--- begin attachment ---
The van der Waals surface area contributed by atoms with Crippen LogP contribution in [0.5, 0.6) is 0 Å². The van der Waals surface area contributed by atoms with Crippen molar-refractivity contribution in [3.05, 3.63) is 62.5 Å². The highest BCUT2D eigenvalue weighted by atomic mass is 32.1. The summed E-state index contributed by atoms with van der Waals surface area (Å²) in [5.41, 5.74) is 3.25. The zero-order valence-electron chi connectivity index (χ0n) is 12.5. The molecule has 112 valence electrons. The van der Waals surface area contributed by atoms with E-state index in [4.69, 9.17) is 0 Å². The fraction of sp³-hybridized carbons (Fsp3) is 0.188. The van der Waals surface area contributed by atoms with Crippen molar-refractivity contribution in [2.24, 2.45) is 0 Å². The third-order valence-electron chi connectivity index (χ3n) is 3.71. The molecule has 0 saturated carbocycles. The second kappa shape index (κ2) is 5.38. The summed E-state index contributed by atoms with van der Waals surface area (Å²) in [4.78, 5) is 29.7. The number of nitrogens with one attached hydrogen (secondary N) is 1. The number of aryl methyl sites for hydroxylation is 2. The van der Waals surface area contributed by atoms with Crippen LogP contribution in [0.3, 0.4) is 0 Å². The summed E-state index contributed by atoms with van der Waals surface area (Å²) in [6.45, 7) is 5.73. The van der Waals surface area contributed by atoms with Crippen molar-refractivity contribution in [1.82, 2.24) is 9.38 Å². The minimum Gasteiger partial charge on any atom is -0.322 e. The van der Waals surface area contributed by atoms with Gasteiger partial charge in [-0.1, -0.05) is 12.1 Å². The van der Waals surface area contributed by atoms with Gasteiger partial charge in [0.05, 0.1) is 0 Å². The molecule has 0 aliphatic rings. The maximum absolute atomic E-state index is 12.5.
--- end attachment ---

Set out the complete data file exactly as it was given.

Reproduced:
The van der Waals surface area contributed by atoms with Crippen LogP contribution in [0.5, 0.6) is 0 Å². The van der Waals surface area contributed by atoms with Crippen molar-refractivity contribution in [3.05, 3.63) is 62.5 Å². The highest BCUT2D eigenvalue weighted by atomic mass is 32.1. The summed E-state index contributed by atoms with van der Waals surface area (Å²) in [5.41, 5.74) is 3.25. The zero-order valence-electron chi connectivity index (χ0n) is 12.5. The molecule has 112 valence electrons. The van der Waals surface area contributed by atoms with E-state index in [4.69, 9.17) is 0 Å². The fraction of sp³-hybridized carbons (Fsp3) is 0.188. The van der Waals surface area contributed by atoms with Crippen molar-refractivity contribution in [2.24, 2.45) is 0 Å². The third-order valence-electron chi connectivity index (χ3n) is 3.71. The molecule has 0 saturated carbocycles. The second kappa shape index (κ2) is 5.38. The summed E-state index contributed by atoms with van der Waals surface area (Å²) in [4.78, 5) is 29.7. The number of nitrogens with one attached hydrogen (secondary N) is 1. The number of aryl methyl sites for hydroxylation is 2. The van der Waals surface area contributed by atoms with Crippen LogP contribution in [0.3, 0.4) is 0 Å². The summed E-state index contributed by atoms with van der Waals surface area (Å²) in [6.45, 7) is 5.73. The van der Waals surface area contributed by atoms with Crippen molar-refractivity contribution in [1.82, 2.24) is 9.38 Å². The minimum Gasteiger partial charge on any atom is -0.322 e. The van der Waals surface area contributed by atoms with Gasteiger partial charge in [-0.1, -0.05) is 12.1 Å². The van der Waals surface area contributed by atoms with Gasteiger partial charge in [0.05, 0.1) is 0 Å². The molecule has 0 aliphatic rings. The maximum absolute atomic E-state index is 12.5.